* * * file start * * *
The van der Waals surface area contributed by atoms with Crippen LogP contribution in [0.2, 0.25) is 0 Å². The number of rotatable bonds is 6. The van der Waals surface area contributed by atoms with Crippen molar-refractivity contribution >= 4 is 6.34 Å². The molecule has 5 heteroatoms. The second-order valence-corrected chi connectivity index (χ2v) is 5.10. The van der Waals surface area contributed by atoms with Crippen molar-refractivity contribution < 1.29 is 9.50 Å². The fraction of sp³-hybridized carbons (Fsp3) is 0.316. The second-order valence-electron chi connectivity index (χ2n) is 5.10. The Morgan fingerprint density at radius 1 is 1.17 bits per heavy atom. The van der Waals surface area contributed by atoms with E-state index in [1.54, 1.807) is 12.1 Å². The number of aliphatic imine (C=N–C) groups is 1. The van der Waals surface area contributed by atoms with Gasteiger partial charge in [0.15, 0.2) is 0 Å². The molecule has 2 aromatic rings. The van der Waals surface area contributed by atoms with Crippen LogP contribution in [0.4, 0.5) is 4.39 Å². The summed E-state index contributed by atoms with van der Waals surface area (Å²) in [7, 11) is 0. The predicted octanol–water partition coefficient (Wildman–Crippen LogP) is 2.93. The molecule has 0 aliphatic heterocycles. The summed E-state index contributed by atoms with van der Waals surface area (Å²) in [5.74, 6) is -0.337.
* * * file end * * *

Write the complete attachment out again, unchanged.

The van der Waals surface area contributed by atoms with Crippen LogP contribution in [0.2, 0.25) is 0 Å². The number of rotatable bonds is 6. The van der Waals surface area contributed by atoms with Crippen molar-refractivity contribution >= 4 is 6.34 Å². The molecule has 5 heteroatoms. The second-order valence-corrected chi connectivity index (χ2v) is 5.10. The van der Waals surface area contributed by atoms with Crippen molar-refractivity contribution < 1.29 is 9.50 Å². The fraction of sp³-hybridized carbons (Fsp3) is 0.316. The second-order valence-electron chi connectivity index (χ2n) is 5.10. The Morgan fingerprint density at radius 1 is 1.17 bits per heavy atom. The van der Waals surface area contributed by atoms with E-state index in [1.54, 1.807) is 12.1 Å². The number of aliphatic imine (C=N–C) groups is 1. The van der Waals surface area contributed by atoms with Gasteiger partial charge in [0.15, 0.2) is 0 Å². The molecule has 2 aromatic rings. The van der Waals surface area contributed by atoms with Crippen LogP contribution in [0.4, 0.5) is 4.39 Å². The summed E-state index contributed by atoms with van der Waals surface area (Å²) in [7, 11) is 0. The predicted octanol–water partition coefficient (Wildman–Crippen LogP) is 2.93. The molecule has 0 aliphatic heterocycles. The summed E-state index contributed by atoms with van der Waals surface area (Å²) in [5.74, 6) is -0.337.